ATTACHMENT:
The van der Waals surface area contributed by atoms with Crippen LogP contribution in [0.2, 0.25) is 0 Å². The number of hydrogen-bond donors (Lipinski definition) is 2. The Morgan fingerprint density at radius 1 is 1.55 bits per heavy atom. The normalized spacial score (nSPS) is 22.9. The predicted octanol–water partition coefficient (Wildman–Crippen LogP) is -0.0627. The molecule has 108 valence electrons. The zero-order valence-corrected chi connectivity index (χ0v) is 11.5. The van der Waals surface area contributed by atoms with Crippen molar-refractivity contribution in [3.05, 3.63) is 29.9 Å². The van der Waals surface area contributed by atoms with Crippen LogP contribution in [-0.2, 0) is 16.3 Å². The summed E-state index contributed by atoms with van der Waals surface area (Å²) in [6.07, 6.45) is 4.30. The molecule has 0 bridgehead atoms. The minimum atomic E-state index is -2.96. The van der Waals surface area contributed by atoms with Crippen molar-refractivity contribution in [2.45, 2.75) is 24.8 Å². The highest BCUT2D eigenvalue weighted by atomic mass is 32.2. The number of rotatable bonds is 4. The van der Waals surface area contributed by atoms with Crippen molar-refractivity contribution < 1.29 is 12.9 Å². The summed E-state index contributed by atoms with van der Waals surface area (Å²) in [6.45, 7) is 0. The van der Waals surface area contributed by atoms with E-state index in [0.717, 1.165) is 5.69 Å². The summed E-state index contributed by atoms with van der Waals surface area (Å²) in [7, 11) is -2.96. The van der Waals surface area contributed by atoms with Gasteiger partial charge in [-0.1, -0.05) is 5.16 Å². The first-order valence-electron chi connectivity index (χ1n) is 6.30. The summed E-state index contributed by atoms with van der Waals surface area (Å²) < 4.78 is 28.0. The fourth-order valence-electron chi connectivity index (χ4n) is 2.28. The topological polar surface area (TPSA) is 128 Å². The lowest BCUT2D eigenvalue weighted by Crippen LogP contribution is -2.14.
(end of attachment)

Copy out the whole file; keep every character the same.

The van der Waals surface area contributed by atoms with Crippen LogP contribution in [0.2, 0.25) is 0 Å². The number of hydrogen-bond donors (Lipinski definition) is 2. The Morgan fingerprint density at radius 1 is 1.55 bits per heavy atom. The normalized spacial score (nSPS) is 22.9. The predicted octanol–water partition coefficient (Wildman–Crippen LogP) is -0.0627. The molecule has 108 valence electrons. The zero-order valence-corrected chi connectivity index (χ0v) is 11.5. The van der Waals surface area contributed by atoms with Crippen molar-refractivity contribution in [3.05, 3.63) is 29.9 Å². The van der Waals surface area contributed by atoms with Crippen LogP contribution in [-0.2, 0) is 16.3 Å². The summed E-state index contributed by atoms with van der Waals surface area (Å²) in [6.07, 6.45) is 4.30. The molecule has 0 bridgehead atoms. The minimum atomic E-state index is -2.96. The van der Waals surface area contributed by atoms with Crippen molar-refractivity contribution in [2.45, 2.75) is 24.8 Å². The highest BCUT2D eigenvalue weighted by atomic mass is 32.2. The number of rotatable bonds is 4. The van der Waals surface area contributed by atoms with Crippen molar-refractivity contribution < 1.29 is 12.9 Å². The summed E-state index contributed by atoms with van der Waals surface area (Å²) in [6.45, 7) is 0. The van der Waals surface area contributed by atoms with E-state index in [0.717, 1.165) is 5.69 Å². The summed E-state index contributed by atoms with van der Waals surface area (Å²) in [7, 11) is -2.96. The van der Waals surface area contributed by atoms with Gasteiger partial charge in [-0.1, -0.05) is 5.16 Å². The first-order valence-electron chi connectivity index (χ1n) is 6.30. The summed E-state index contributed by atoms with van der Waals surface area (Å²) < 4.78 is 28.0. The fourth-order valence-electron chi connectivity index (χ4n) is 2.28. The topological polar surface area (TPSA) is 128 Å². The lowest BCUT2D eigenvalue weighted by Crippen LogP contribution is -2.14.